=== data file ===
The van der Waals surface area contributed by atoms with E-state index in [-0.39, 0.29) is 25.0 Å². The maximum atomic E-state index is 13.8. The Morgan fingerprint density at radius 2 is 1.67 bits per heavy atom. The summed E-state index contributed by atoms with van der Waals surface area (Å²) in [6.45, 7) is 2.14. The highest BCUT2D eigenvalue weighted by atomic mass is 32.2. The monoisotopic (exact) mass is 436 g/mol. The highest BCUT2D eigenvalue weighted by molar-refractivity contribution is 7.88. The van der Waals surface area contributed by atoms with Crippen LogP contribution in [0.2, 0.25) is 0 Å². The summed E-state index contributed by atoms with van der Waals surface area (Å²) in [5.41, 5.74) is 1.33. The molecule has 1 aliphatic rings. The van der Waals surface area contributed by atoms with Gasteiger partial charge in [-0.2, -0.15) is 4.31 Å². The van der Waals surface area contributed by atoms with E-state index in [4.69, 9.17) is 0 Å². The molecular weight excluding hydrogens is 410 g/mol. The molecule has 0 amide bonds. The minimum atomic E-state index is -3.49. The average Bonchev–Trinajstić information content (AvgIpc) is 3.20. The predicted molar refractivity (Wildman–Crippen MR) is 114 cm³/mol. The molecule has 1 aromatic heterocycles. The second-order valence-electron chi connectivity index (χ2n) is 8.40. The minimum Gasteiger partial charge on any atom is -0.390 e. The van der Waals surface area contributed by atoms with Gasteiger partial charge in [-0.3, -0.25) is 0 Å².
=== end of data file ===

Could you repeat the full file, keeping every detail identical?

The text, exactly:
The van der Waals surface area contributed by atoms with E-state index in [-0.39, 0.29) is 25.0 Å². The maximum atomic E-state index is 13.8. The Morgan fingerprint density at radius 2 is 1.67 bits per heavy atom. The summed E-state index contributed by atoms with van der Waals surface area (Å²) in [6.45, 7) is 2.14. The highest BCUT2D eigenvalue weighted by atomic mass is 32.2. The monoisotopic (exact) mass is 436 g/mol. The highest BCUT2D eigenvalue weighted by molar-refractivity contribution is 7.88. The van der Waals surface area contributed by atoms with Crippen LogP contribution in [0.2, 0.25) is 0 Å². The summed E-state index contributed by atoms with van der Waals surface area (Å²) in [5.41, 5.74) is 1.33. The molecule has 1 aliphatic rings. The van der Waals surface area contributed by atoms with Gasteiger partial charge in [-0.2, -0.15) is 4.31 Å². The van der Waals surface area contributed by atoms with E-state index in [4.69, 9.17) is 0 Å². The molecular weight excluding hydrogens is 410 g/mol. The molecule has 0 amide bonds. The minimum atomic E-state index is -3.49. The average Bonchev–Trinajstić information content (AvgIpc) is 3.20. The predicted molar refractivity (Wildman–Crippen MR) is 114 cm³/mol. The molecule has 1 aromatic heterocycles. The second-order valence-electron chi connectivity index (χ2n) is 8.40. The minimum Gasteiger partial charge on any atom is -0.390 e. The van der Waals surface area contributed by atoms with Gasteiger partial charge in [-0.3, -0.25) is 0 Å².